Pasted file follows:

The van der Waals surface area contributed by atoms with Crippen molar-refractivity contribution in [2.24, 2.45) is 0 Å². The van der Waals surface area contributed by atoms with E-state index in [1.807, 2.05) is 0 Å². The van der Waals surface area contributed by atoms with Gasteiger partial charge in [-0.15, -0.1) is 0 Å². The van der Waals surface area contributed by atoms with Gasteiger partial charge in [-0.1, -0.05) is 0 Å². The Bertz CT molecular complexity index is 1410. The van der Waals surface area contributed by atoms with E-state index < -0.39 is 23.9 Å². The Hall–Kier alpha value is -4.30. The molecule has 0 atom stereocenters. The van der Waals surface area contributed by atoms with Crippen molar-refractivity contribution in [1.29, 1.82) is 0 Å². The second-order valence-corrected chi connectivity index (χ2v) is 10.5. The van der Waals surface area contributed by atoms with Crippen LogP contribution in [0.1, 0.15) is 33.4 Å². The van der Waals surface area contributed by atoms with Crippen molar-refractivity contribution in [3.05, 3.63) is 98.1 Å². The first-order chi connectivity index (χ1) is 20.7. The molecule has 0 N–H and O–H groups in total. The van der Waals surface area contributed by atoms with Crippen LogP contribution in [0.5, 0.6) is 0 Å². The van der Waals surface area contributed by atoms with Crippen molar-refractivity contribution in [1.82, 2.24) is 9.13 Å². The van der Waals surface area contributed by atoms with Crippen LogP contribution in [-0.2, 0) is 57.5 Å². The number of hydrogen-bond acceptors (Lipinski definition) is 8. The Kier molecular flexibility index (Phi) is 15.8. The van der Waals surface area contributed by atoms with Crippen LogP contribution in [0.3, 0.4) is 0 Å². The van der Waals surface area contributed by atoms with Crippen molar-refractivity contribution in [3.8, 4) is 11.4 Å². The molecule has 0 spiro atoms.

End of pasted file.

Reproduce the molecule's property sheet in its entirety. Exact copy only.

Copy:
The van der Waals surface area contributed by atoms with Crippen molar-refractivity contribution in [2.24, 2.45) is 0 Å². The van der Waals surface area contributed by atoms with E-state index in [1.807, 2.05) is 0 Å². The van der Waals surface area contributed by atoms with Gasteiger partial charge in [-0.15, -0.1) is 0 Å². The van der Waals surface area contributed by atoms with Gasteiger partial charge in [-0.1, -0.05) is 0 Å². The Bertz CT molecular complexity index is 1410. The van der Waals surface area contributed by atoms with E-state index < -0.39 is 23.9 Å². The Hall–Kier alpha value is -4.30. The molecule has 0 atom stereocenters. The van der Waals surface area contributed by atoms with Crippen molar-refractivity contribution in [1.29, 1.82) is 0 Å². The second-order valence-corrected chi connectivity index (χ2v) is 10.5. The van der Waals surface area contributed by atoms with Crippen LogP contribution in [0.1, 0.15) is 33.4 Å². The van der Waals surface area contributed by atoms with Crippen molar-refractivity contribution in [3.05, 3.63) is 98.1 Å². The first-order chi connectivity index (χ1) is 20.7. The molecule has 0 N–H and O–H groups in total. The van der Waals surface area contributed by atoms with Crippen LogP contribution in [0.5, 0.6) is 0 Å². The van der Waals surface area contributed by atoms with Crippen molar-refractivity contribution in [1.82, 2.24) is 9.13 Å². The van der Waals surface area contributed by atoms with Crippen LogP contribution in [-0.2, 0) is 57.5 Å². The number of hydrogen-bond acceptors (Lipinski definition) is 8. The Kier molecular flexibility index (Phi) is 15.8. The van der Waals surface area contributed by atoms with Crippen LogP contribution in [0.3, 0.4) is 0 Å². The van der Waals surface area contributed by atoms with Crippen molar-refractivity contribution in [3.8, 4) is 11.4 Å². The molecule has 0 spiro atoms.